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Are No-Contest Clauses Valid In Florida?

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No-contest clause in a will.
No-contest clauses threaten troublemaking heirs with disinheritance.

A Brief History of No-Contest Clauses

No-contest, or in terrorem, clauses have been used in Wills for centuries. These clauses usually state that if a beneficiary under the document contests the validity of the document and loses, that beneficiary receives nothing. Of course, if the beneficiary wins, the document is invalid and so is the clause. These clauses were almost always upheld because, under the common law (non-statutory law created by custom and courts), there was no legal right to inherit anything. A bequest was a gift made by the deceased person, who had complete discretion as to how and when to leave that gift. So any action taken by a beneficiary that was detrimental to the probate of a Will violated the no-contest clause and the beneficiary’s bequest was forfeited.

But things changed over time and U.S. courts, including those in Florida, began to construe those clauses very strictly. For example, in 1959 in Kolb v. Levy, a Florida appeals court ruled that a contractual claim filed by one beneficiary against her mother’s estate – a claim so large that if she succeeded in a lawsuit it would have consumed most of her mother’s estate – did not violate the non-contest clause because it didn’t directly challenge the validity of the Will.

That’s where Florida law stood until the 1990s, as ideas about an individual’s right to have access to the courts to redress grievances changed. The Florida state legislature declared that no-contest clauses violated such public policies and passed two statutes prohibiting the enforcement of no-contest clauses in Will and Trusts.

Florida’s No-Contest Statutes

Florida Statute §732.517 states that a “provision in a will purporting to penalize any interested person for contesting the will or instituting other proceedings relating to the estate is unenforceable.” Its sister statute, Florida Statute §736.1108, applies to Trusts created on or after October 1, 1993, and states that a “provision in a trust instrument purporting to penalize any interested person for contesting the trust instrument or instituting other proceedings relating to a trust estate or trust assets is unenforceable.”

Currently, Florida is the only state that absolutely prohibit the enforcement of no-contest clauses in Wills and Trusts. A couple of states still enforce them most of the time, but the majority of states consider them on a case-by-case basis. If your Will or Trust was drafted in another state and includes a no-contest clause, it won’t be enforced in a Florida probate court.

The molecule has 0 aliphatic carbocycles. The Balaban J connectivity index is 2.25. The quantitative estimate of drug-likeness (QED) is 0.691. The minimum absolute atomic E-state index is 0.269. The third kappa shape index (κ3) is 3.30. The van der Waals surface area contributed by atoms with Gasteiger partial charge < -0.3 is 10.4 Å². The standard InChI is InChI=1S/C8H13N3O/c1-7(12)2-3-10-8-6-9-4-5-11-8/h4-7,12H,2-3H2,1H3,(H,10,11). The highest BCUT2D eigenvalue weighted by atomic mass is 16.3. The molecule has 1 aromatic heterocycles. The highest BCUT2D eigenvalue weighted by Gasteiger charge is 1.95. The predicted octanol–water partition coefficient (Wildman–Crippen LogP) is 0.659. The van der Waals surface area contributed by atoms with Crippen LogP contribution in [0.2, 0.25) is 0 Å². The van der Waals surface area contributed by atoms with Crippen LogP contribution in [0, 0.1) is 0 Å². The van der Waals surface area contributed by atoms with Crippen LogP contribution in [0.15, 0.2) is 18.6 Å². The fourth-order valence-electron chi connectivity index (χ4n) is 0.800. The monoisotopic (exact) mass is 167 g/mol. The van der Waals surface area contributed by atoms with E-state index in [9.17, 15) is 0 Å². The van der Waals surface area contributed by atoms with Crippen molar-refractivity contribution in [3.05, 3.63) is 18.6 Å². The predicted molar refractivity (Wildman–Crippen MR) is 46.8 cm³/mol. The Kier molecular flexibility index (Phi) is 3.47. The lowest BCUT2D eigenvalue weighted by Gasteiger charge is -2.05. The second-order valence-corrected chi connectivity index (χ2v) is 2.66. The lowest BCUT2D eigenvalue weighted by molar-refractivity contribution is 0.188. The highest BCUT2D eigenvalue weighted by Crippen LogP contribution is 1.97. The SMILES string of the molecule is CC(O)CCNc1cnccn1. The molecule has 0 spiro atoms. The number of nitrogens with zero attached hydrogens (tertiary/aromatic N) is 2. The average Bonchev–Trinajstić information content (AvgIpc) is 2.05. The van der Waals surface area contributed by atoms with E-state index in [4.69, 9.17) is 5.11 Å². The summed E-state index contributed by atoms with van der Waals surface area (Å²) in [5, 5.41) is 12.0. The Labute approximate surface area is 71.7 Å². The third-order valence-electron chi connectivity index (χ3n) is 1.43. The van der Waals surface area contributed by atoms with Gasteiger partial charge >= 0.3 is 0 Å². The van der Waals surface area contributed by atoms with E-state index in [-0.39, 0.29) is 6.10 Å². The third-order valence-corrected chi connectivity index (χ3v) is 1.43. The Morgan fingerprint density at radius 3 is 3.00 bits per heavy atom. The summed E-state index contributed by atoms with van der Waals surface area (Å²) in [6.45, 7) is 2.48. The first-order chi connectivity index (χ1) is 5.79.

Why Are No-Contest Clauses Sometimes Still Used in Florida?

So why do some Florida attorneys still put no-contest clauses in Wills and Trusts if they know they’re not enforceable? Mainly to try to prevent frivolous litigation. Many clients want these clauses in their documents – even though they understand that a Florida court won’t enforce them – because they hope that it shows their beneficiaries, and potentially a judge, their intent as to how they wanted their assets distributed. Does it work? I don’t know. Maybe it does sometimes, but a truly litigious person certainly won’t be stopped by it.

Many Floridians now use a Trust as their primary estate-planning tool. With a Trust-based estate plan, there’s virtually no risk of a Will contest since a Pour-Over Will essentially says nothing. But Trust litigation is always a possibility. Occasionally, the contest relates to the validity of the trust, but, more often, trust litigation involves disputes between a beneficiary and the trustee regarding trust interpretation and asset distributions.

Alternatives to No-Contest Clauses

Depending on the client’s specific situation, there may be other ways – other than using unenforceable no-contest clauses – to prevent or minimize potential litigation risks when a Trust is involved. Creating and funding separate Trusts for problem beneficiaries, adding Trust Protector provisions, or adding a mediation clause may help keep a disgruntled beneficiary from depleting trust assets in a drawn-out court battle.

So, while Florida courts won’t enforce a no-contest clause in a Will or trust, there may be other ways to minimize – although not completely eliminate – the possibility of litigation. Greed, jealously, family dynamics, and money problems are great motivators for litigation, and a few words on a piece of paper are unlikely to stop all.

If you’re worried about preventing potential litigation, or if you think you may have a legitimate reason to contest a Will or Trust, contact an attorney for guidance.